The turning point came in 1999, shortly after the hurricane swept through. After a long absence from Guatemala, Seitz, who had led the Peabody hunt, was vacationing in Antigua and stopped in one of a half-dozen jade shops that had sprung up. Curious about what prospectors were finding, he was taken up to the shop's roof to inspect new specimens. His eye fell on a piece of bluish jade roughly the size of a hand. It was highly translucent and unlike anything he had ever seen before in Guatemala. But the shopkeepers could not  say where it came from. Starting in early 2000, Seitz traveled back repeatedly to Guatemala as local jade hunters led him higher and higher into the mountains. North of the Motagua, after days of hard climbing, he reached a grassy hillock where the local men had used pickaxes to hack open a huge jade vein." It was 2 yards wide and 50 long," or 1.8 meters by 45, Seitz recalled. "It was blue-green and translucent - not Grade A, but better than what you get in the valley and better than anything that we saw in the 1970s."Seitz returned to the United States with samples, and Harvard and the Museum of Natural History confirmed that they were high-quality jadeite. Other scholars joined the hunt. In 2001, Seitz returned to Guatemala with Sisson of Rice and Karl Taube, an anthropologist at the University of California at Riverside, who specializes in Olmec and Maya artifacts. Among other things, the team found an ancient drystone pathway that wound through the mountains from an old mining area to a habitation and tomb site littered with old clay shards. South of the Motagua, the team found even higher-quality jade - huge boulders of blue. The scientists say the most important implication of their find is that Olmecs exerted wide influence over the region. "It suggests that the trade routes were more extensive than we realized," Taube said. "Now the big question is, How did Costa Rica get so much of this jade?" In December 2001, the scientists quietly published a short article in the journal Antiquity on their discoveries, with Seitz the lead author. The new deposits, they wrote, are "excellent candidates for an 'Olmec blue' jade source." Harlow now estimates that the Guatemalan jade region, spread across public and private land, is roughly 10 times as great as experts estimated before the hurricane. His team is keeping maps of the outcroppings vague so as to discourage looters.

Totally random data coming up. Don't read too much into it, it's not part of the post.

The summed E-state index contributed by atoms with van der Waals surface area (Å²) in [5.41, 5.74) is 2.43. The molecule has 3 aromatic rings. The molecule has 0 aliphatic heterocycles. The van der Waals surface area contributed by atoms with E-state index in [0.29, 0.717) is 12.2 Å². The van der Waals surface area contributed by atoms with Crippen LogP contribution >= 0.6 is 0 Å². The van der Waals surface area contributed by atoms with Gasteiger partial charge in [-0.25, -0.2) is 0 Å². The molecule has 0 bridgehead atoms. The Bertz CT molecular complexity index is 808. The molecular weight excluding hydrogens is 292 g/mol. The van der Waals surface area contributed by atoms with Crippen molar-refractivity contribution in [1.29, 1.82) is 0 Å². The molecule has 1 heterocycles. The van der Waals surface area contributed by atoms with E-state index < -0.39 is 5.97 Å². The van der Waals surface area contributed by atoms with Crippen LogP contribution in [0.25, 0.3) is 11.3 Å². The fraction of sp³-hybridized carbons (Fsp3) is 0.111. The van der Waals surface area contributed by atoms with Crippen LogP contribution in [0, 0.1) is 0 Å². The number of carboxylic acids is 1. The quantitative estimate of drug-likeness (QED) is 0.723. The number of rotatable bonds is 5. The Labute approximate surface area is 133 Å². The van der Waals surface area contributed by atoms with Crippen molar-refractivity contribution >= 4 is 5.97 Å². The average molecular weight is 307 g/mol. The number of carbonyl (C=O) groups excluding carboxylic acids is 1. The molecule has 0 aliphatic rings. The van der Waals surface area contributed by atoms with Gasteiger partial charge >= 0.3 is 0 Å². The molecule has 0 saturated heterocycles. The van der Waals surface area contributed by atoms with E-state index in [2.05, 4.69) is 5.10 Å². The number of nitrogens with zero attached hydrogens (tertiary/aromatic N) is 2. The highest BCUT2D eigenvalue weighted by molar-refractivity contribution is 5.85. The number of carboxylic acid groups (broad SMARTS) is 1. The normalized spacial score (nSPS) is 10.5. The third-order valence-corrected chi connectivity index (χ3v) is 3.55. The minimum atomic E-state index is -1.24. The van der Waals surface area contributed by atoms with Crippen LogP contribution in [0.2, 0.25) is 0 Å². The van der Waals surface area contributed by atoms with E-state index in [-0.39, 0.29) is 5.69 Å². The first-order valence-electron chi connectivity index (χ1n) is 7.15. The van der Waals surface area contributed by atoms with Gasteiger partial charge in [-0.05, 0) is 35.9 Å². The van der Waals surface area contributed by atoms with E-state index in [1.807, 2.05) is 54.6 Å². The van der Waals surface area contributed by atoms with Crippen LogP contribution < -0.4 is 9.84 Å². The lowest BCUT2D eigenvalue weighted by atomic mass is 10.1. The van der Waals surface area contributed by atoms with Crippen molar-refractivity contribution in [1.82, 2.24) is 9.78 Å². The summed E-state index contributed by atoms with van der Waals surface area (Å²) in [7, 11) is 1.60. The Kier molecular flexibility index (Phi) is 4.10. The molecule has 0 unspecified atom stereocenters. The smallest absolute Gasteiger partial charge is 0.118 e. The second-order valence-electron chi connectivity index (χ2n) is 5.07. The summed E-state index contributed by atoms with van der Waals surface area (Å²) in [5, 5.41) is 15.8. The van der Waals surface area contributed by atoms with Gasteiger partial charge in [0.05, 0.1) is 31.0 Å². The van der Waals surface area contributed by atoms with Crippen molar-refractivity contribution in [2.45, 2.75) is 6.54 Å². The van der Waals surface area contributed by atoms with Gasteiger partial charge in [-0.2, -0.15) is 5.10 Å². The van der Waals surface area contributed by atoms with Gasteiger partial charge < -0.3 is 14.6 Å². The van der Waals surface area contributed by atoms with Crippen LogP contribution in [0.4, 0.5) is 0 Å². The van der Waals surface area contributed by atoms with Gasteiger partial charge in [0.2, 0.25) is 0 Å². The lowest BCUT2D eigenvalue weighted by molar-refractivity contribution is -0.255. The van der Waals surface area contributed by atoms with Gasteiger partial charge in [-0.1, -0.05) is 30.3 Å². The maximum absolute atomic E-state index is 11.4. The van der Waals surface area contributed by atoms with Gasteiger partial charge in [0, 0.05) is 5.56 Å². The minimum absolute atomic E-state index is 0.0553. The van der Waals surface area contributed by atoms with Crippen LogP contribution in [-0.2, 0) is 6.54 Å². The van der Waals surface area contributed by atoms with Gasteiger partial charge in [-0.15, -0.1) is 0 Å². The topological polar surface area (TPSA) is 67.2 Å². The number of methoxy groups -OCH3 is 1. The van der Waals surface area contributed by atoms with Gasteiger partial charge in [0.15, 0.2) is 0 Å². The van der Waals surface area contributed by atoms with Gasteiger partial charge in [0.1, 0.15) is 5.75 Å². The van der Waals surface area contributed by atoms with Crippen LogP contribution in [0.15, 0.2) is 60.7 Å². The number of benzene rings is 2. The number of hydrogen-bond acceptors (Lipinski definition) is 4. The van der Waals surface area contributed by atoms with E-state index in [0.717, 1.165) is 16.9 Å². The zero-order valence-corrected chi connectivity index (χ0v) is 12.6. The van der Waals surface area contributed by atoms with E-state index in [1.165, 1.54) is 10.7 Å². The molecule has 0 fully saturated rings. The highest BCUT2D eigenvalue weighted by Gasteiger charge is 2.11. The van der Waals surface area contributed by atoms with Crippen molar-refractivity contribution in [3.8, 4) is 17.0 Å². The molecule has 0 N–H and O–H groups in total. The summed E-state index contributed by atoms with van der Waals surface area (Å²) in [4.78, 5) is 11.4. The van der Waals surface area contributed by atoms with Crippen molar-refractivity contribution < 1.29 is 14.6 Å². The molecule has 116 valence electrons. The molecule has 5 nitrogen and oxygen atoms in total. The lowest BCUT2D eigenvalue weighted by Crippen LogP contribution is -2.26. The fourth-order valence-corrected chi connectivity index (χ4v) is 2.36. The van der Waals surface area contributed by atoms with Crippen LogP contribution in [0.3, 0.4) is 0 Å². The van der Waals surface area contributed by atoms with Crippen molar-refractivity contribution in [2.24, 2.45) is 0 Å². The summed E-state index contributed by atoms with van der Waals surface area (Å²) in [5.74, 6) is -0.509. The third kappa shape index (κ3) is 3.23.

Copyright 2002 The International Herald Tribune